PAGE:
The expansion pack feature in VLC can be used for a few things;
1) Building nested hosts
2) Expanding your nested VCF implementation!
3) Testing the limits of your hardware <- You know you want to!
In this post we’re going to talk about Building Nested Hosts and I’m sure you’ll be able to figure out how to do the other two things on your own, or I’ll write a blog article on it! Make sure you follow the implementation guide for VLC with regards to PowerCLI and OVFtool versions and settings.
Continue reading VLC- Expansion Pack – VCF 3.9.1
Hi all, I thought I share since I went through this yesterday on my HP DL360p G8 in the lab. It started out with the cheap-o USB stick I had installed ESXi on flaking out.. and for those that have had it happen it can be unnerving to say the least. I couldn’t power down VM’s, make changes to the config, etc… I knew what had likely happened and on a reboot.. well, it never came back.
Continue reading Getting vSphere 6.7U3b up and running on a non-UEFI server
If you’ve been following the VLC-Build it for me posts you should have VRSLCM up and running. As promised this exercise will be quite a bit shorter due to the work we put in getting VRSLCM built. vRealize Operations gives a view into operations management of both applications and infrastructure and, in the context of VCF, as you grow your solution help you plan, scale, and easily connect new Workload domains and their resources to be included in vROps pervue.
Continue reading VLC-Build it for me, vRealize Operations deployment – VCF 3.9.1
I was recently asked if there is a way to remove a bundle that has been already downloaded by the SDDC Manager. Most of the time, there is little need to do this. However, there are times when it can be helpful – like if you are using a VCF environment to teach others how to perform tasks like downloading VCF bundles manually. Let’s take a look at how you would do this.
Continue reading Deleting Bundles from VCF
After getting your external access up and running, I’m sure your ready to start deploying some additional solutions! Let’s start with the vRealize suite and that all begins with downloading and deploying VRSLCM – (vRealize Suite Lifecycle Manager). Go ahead and get that queued up and downloading, it’s about 3GB in size and it should be available under the Repository -> Bundles page, click the Download Now button next to the vRealize Suite Lifecycle Manager bundle.
Continue reading VLC-Build it for me, VRSLCM deployment– VCF 3.9.1
VMware Cloud Foundation (VCF) communicates periodically through
the internet with a hosted web service in order to check for and retrieve
software updates and bundles. What if you don’t have internet access? Today, I’m
going to demonstrate how you can build out your own software repository for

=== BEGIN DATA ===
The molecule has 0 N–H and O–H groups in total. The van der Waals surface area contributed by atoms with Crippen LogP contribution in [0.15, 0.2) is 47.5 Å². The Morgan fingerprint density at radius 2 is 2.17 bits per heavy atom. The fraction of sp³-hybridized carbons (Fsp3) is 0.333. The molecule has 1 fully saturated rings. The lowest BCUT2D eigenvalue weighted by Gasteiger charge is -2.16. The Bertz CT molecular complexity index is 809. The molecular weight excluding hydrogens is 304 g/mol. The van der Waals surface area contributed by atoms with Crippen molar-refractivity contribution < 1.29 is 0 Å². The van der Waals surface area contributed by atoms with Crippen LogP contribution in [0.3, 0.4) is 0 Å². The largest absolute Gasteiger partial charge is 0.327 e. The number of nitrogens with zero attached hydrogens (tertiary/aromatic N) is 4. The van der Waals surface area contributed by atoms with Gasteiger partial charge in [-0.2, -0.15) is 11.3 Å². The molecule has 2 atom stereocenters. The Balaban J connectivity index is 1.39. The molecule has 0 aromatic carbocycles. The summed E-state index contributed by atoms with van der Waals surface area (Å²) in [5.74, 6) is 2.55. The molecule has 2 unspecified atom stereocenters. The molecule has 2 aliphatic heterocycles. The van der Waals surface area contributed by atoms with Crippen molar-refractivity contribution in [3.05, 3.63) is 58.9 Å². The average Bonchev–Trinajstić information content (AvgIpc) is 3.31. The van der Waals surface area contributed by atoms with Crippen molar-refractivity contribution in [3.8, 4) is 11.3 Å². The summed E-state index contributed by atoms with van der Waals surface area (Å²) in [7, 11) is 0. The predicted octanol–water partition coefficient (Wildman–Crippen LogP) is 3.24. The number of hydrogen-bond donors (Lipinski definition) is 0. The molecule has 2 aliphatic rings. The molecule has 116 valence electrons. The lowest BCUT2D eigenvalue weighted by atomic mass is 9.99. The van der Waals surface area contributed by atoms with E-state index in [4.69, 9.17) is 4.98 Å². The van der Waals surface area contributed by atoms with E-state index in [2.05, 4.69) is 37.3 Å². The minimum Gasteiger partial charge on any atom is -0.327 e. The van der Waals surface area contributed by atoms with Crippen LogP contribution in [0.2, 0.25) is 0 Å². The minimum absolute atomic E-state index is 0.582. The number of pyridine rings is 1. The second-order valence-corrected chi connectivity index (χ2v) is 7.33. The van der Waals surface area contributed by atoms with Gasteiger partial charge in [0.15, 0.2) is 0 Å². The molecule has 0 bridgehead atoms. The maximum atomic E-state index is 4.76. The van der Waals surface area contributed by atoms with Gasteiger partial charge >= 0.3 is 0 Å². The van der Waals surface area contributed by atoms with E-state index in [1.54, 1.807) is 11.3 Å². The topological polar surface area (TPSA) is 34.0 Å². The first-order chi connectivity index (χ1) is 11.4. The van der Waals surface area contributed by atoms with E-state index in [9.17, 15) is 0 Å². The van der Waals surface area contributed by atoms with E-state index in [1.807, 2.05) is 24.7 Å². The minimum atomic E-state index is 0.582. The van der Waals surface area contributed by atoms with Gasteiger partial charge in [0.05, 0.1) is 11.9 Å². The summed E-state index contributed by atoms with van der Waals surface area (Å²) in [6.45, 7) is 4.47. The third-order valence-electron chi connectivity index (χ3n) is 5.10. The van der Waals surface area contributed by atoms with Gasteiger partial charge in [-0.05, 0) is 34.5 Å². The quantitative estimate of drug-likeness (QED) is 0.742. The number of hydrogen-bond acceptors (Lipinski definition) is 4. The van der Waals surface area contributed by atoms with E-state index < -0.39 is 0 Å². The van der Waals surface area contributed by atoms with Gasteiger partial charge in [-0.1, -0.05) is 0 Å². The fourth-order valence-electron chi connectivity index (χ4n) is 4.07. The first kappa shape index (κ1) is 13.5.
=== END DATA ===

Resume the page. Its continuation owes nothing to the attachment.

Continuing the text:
Before we begin, it’s important to note that this process
is not supported for production environments. To understand why, I need to
give you a short overview of what I will be showing you today.
Continue reading Make a Local VCF Depot
So you got through all the BGP fun and have a fully deployed VCF instance, congrats! Of course now, you want do add some functionality and get your FULL SDDC on. Thankfully, there are only a few more steps to go and you’re already an expert at this.
The long and short of it is that SDDC manager will need access to https://depot.vmware.com. That means you’ll need outbound network connectivity and DNS resolution. Let’s talk about the outbound network connectivity first.
Continue reading VLC – Build it for me, External Access
I’ve talked about how to use hosts that have multiple physical NICs to create NSX-V and NSX-T backed workload domains and even how to expand a cluster in one of these workload domains. But what if you want to do an initial installation of VMware Cloud Foundation (VCF) using hosts with multiple physical NICs?
As I’ve mentioned before, the support for multiple physical NICs
with VCF is new with VCF 3.9.1. All of the operations we performed previously
relied on the VCF API. This worked well for our intended use, but bringup is a
Continue reading VCF Bringup with Multiple Physical NICs
Last week, I shared an example of how to create a new workload domain with VMware Cloud Foundation (VCF) using hosts with more than two physical NICs. In that example, I used NSX-V in the creation of the workload domain. Today, I’d like to provide an example of how you would do this for a NSX-T backed workload domain.
As support for multiple physical NICs (>2) is a newly
supported feature with the VCF 3.9.1 release, doing this requires the use of the
Continue reading NSX-T Backed Workload Domains with Multiple Physical NICs
With the VCF 3.9.1 release, support for hosts with multiple
physical NICs has been added. This allows you to dedicate specific traffic
across specific physical NICs to conform to your best practices. Let’s take a
quick look at how this is configured…
By default, VCF will use the first two physical NICs (vmnic0
and vmnic1) on a host for all traffic. When working with a host with multiple
physical NICs, you will need to define what the physical NICs are connected to
(VDS or N-VDS). The VDS or N-VDS will need to exist, of course.
Continue reading Multiple Physical NICs in VCF